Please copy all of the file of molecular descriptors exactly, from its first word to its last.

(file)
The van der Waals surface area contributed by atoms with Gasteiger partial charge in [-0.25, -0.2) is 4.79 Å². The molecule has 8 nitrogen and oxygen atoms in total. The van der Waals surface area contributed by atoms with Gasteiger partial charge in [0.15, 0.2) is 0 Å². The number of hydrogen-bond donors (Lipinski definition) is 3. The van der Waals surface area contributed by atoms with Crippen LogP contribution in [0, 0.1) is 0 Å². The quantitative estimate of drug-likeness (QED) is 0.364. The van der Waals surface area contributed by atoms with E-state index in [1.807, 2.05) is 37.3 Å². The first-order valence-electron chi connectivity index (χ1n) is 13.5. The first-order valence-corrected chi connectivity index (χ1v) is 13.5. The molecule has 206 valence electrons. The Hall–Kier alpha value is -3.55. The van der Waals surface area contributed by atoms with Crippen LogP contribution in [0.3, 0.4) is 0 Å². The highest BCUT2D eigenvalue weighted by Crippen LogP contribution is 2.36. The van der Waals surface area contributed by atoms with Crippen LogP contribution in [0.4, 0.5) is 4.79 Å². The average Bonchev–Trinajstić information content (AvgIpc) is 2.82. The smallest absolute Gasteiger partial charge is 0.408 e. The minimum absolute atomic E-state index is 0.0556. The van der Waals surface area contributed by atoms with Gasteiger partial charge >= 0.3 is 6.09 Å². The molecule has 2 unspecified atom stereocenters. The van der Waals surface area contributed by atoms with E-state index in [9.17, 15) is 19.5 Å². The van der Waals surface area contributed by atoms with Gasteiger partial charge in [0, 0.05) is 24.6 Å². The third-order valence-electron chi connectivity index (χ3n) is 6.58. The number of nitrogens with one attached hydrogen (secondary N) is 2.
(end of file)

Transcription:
The van der Waals surface area contributed by atoms with Gasteiger partial charge in [-0.25, -0.2) is 4.79 Å². The molecule has 8 nitrogen and oxygen atoms in total. The van der Waals surface area contributed by atoms with Gasteiger partial charge in [0.15, 0.2) is 0 Å². The number of hydrogen-bond donors (Lipinski definition) is 3. The van der Waals surface area contributed by atoms with Crippen LogP contribution in [0, 0.1) is 0 Å². The quantitative estimate of drug-likeness (QED) is 0.364. The van der Waals surface area contributed by atoms with E-state index in [1.807, 2.05) is 37.3 Å². The first-order valence-electron chi connectivity index (χ1n) is 13.5. The first-order valence-corrected chi connectivity index (χ1v) is 13.5. The molecule has 206 valence electrons. The Hall–Kier alpha value is -3.55. The van der Waals surface area contributed by atoms with Crippen LogP contribution in [0.3, 0.4) is 0 Å². The highest BCUT2D eigenvalue weighted by Crippen LogP contribution is 2.36. The van der Waals surface area contributed by atoms with Crippen LogP contribution in [0.4, 0.5) is 4.79 Å². The average Bonchev–Trinajstić information content (AvgIpc) is 2.82. The smallest absolute Gasteiger partial charge is 0.408 e. The minimum absolute atomic E-state index is 0.0556. The van der Waals surface area contributed by atoms with Gasteiger partial charge >= 0.3 is 6.09 Å². The molecule has 2 unspecified atom stereocenters. The van der Waals surface area contributed by atoms with E-state index in [9.17, 15) is 19.5 Å². The van der Waals surface area contributed by atoms with Gasteiger partial charge in [0, 0.05) is 24.6 Å². The third-order valence-electron chi connectivity index (χ3n) is 6.58. The number of nitrogens with one attached hydrogen (secondary N) is 2.